Can quantum biology help us to understand what distinguishes a bunch of molecules from a living organism? By Adriana Marais, a PhD candidate at the University of KwaZulu-Natal. #ScienceVoices
In the beginning, during the first billion years (Gyr) of the Earth’s 4.5Gyr life, space debris bombarded the planet. High-energy collisions with meteorites up to 500km in diameter frequently disintegrated newly formed land crusts and vapourised early oceans, annihilating primitive life forms possibly existing near the surface.
But gene sequencing suggests that the most primitive life, namely bacteria and archaea, have been evolving separately for as long as 4Gyr, despite the meteorite bombardment. Some of these early life forms may have survived near deep-sea volcanoes. Scientists have dated the oldest fossils of single-celled microbes to about 3.5Gyr, while the oldest evidence of more complex multicellular life forms — the precursors of plants and animals — is more recent, at about 2Gyr old.
In the meantime, life has become so prolific and so complex that humans have developed the ability to study life and its origins. But are we any closer to an answer? Can we pinpoint what distinguishes a bunch of molecules from a living organism?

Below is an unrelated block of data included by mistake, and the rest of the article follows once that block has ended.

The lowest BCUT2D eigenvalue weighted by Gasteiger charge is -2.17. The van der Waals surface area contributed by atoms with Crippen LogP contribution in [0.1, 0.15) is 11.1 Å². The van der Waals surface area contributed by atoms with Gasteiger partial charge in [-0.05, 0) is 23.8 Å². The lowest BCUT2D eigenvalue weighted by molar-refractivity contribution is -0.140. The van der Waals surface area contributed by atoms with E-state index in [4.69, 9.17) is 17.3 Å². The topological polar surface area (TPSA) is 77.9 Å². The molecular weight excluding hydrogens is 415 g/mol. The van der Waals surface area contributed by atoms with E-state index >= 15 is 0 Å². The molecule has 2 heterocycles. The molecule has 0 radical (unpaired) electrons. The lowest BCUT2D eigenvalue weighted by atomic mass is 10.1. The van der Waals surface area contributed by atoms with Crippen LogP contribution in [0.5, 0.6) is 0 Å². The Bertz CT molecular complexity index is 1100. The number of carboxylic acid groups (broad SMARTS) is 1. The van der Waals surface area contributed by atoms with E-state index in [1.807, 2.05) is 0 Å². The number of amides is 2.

In an intriguing experiment in 1953, Stanley Miller and Harold Urey at the University of Chicago showed that electrical sparks passed through a gaseous mixture of methane, ammonia, water and hydrogen could produce amino acids: the building blocks of proteins, which are a cornerstone of life.
But despite recent and remarkable work in viable DNA design, including the first successful introduction of synthetic DNA into an existing cell by geneticist Craig Venter and coworkers at the J. Craig Venter Institute in 2010, no one has yet been able to synthesise a living cell from its basic components.
All living systems are made up of molecules. The properties of molecules are given by quantum mechanics, which describes, often counterintuitively, phenomena on atomic and subatomic scales. The movement and behaviour of larger visible objects can be explained by Newtonian physics.
Living systems are open systems, constantly exchanging energy and matter with the environment around them. Conversely, closed systems are isolated and do not interact with their environment. Living systems are therefore fundamentally open quantum systems, since on the most basic level, atomic and molecular interactions determine how a living organism functions. But this level of complexity poses a huge computational challenge…Read the rest in the Mail & Guardian.